There are many private health insurance firms to choose from if you want to opt for private healthcare in South Africa. Some of the largest international companies include:

Visiting one of the specialist doctors in South Africa

South african doctors

As in many other countries, you’ll usually need to be referred to a specialist by your GP. Specialists usually work with one healthcare group or set of hospitals, and their bills can be expensive.

If you’re signed up to one of the larger healthcare insurance providers, you should be able to see a specialist quickly. Although specialist services are available in state hospitals, waiting times can be prohibitive.

Public doctors in South Africa

If you don’t have private health insurance, you’ll be entitled to co-payments from the South African government of up to 40% of the cost of your treatment. This depends on how much you earn.

As with other areas of healthcare, seeing a GP through the state healthcare system can be a waiting game. Surgeries are significantly oversubscribed in some areas.

South Africa also struggles with a lack of doctors in the public health service. Figures from 2015 show that the country has less than one doctor available for every 1,000 people. With skilled staff gravitating towards the private sector, there remains a skills gap between private and public sectors and urban and rural areas.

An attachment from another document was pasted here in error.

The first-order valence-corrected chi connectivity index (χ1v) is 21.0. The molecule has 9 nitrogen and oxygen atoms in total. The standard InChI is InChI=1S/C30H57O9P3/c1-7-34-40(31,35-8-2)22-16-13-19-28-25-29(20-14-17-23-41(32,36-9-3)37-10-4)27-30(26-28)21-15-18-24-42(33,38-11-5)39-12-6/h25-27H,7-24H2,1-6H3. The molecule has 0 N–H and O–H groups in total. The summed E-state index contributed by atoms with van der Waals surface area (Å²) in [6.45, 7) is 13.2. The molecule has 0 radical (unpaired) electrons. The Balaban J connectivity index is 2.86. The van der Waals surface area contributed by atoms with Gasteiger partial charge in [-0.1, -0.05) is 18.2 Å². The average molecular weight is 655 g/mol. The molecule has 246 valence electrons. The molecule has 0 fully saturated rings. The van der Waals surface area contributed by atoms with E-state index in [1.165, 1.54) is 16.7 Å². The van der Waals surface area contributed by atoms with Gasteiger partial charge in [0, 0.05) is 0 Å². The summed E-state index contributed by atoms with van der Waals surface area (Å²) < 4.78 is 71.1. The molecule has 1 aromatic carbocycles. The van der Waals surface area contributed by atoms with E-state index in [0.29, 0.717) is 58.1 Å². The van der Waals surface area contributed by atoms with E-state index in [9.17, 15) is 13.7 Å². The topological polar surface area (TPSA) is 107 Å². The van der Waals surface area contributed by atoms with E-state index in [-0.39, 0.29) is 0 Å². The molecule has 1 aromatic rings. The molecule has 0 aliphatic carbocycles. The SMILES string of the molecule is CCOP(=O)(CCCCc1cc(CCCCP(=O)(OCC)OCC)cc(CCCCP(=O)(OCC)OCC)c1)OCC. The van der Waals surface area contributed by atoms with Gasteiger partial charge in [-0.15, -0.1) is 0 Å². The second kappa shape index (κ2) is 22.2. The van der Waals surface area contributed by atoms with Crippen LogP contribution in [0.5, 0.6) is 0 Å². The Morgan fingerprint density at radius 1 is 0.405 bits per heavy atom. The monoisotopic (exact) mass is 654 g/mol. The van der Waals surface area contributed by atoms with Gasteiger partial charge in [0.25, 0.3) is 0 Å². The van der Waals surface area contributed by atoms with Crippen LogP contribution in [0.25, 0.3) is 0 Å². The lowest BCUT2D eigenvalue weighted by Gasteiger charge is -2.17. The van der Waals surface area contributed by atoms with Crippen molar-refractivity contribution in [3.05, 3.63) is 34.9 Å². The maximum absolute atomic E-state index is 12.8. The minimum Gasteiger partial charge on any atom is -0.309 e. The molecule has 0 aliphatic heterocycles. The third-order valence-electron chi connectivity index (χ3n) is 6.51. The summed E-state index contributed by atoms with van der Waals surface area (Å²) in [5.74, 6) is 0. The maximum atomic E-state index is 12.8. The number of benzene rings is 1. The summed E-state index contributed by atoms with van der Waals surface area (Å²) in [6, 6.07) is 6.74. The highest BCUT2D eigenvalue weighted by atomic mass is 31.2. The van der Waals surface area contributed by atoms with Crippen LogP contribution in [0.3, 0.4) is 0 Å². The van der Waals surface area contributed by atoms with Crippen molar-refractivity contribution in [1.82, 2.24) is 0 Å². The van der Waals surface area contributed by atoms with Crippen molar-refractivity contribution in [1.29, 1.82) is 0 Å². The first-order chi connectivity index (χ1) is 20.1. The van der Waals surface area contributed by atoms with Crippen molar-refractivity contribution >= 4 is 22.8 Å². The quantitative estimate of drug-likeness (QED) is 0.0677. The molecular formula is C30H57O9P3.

Medicine in South Africa

The South African government regulates medicine prices. The single exit price (SEP) rules govern the maximum prices for medicine.

In addition to the medicine charge, you might have to pay a dispensing fee on top. In some cases, more than one version of a medicine is available; a brand name one and a generic one. Oftentimes, the latter is usually more affordable.

  • Medicine cost below R 107.15 – max. dispensing fee R 11 + 46% of the SEP
  • If the medicine costs below R 285.80 – max. dispensing fee R 24.30 + 33% of the SEP
  • Medicine costs below R 1000.32, max. dispensing fee R 74.00 + 15% of the SEP
  • When medicine costs R1000.32 (or above) – max. dispensing fee R 173.00 + 5% of the SEP